cozy world, your unwanted children
have lost the ability to hear anything but atonal music
lost the ability to spell the word “love” out of legos
lost the ability to look their future in the face
with trusting eyes empty as their parents’ houses

long as the road to safety, this epic tale of freedom
smeared in the blood of the new abc’s of history
where every word must be looked up in the dictionary

and our mouths fill with the body of the earth
that’s caught like a noble beast in a trap of courage
pushing with all its weight our immobilized tongues
toward a mute boat amid rocks of pointless testimony

I’ve seen these deserted shores of justice before
I’ve seen these keys before in the beaks of birds of passage

Translated from the Ukrainian by Amelia Glaser and Yuliya Ilchuk


by Ostap Slyvynsky

Tell me, was that a joke? I dug
all night long, like you ordered me to,
the mice mocked me.
I seemed to see, on the other side
how the leaves were warming,
children readied for school,
dressed in starched collars,
how they double-checked that the iron was off,
watered the petunias with a tin
watering can.
And I could swear I heard
a heart beating through the clay. So, did I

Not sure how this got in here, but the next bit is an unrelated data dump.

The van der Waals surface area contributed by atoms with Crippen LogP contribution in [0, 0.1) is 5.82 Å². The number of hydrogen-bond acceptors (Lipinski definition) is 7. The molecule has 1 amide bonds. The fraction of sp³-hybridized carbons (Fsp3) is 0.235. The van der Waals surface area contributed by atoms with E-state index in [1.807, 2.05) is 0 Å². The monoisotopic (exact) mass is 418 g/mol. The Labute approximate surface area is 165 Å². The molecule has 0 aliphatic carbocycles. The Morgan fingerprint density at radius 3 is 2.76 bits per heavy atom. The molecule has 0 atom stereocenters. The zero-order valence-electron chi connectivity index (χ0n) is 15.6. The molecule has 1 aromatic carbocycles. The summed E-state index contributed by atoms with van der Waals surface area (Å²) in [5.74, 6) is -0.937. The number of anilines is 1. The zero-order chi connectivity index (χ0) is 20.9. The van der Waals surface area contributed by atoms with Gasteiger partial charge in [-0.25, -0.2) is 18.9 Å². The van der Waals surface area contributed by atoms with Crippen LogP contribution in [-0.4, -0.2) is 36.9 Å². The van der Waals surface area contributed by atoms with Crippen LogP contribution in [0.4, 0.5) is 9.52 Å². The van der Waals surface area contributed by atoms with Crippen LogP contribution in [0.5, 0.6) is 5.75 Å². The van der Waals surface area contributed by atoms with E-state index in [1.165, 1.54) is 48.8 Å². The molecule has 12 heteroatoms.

intrude on hope for nothing?
Turned the earth for nothing, digging
for one bright line?
Explain this to me, as I stand here,
staring at my own palm,
where, under the very ring finger,
that rubbed against the shovel’s handle,
a grain of amber is ripening,
like a lamp, briefly lit
in some purgatory of mine
by my own hand.

Translated from the Ukrainian by Vitaly Chernetsky, Sibelan Forrester, Amelia Glaser, Olga Hasty, Yuliya Ilchuk, Roman Ivashkiv, Iryna Kovalchuk

Last Letter
by Ostap Slyvynsky

You leave, shutting the darkness like a folding table.
How much clothing we’ve ravaged!
How many yachts sailed into our waters, how many
fireworks there were and bodies! How we slammed
into the sleepy crowd, armed with an accordion!

But a thousand quiet Tuesdays are worth an hour’s weeping.
Sometime a neighbor will stop your hot clock hand.
Children will make their hideouts on the open
side of the rain, and there won’t be a minute without their knocking and laughter.
You’ll celebrate the evening arrivals,
you’ll sink into the plush carpet, full of sparks;
your quiet magnet will sparkle, while a wet hand
knocks at the door. And all this will happen as though you’d
long been praying to the beautiful Sunday gods.

Stay with me the whole sleepless night,
the whole night of watchfires.
If I should stumble, hold me
by my pale foot.

Translated from the Ukrainian by Amelia Glaser


bifurcation point
by Halyna Kruk

in wartime Lviv, (they’ll write later)
there was a strong literary milieu,
most likely, they published as a group (like those modernists in “Mytusa”)
or gathered for readings (because what else would poets do in wartime!)
there were so many there: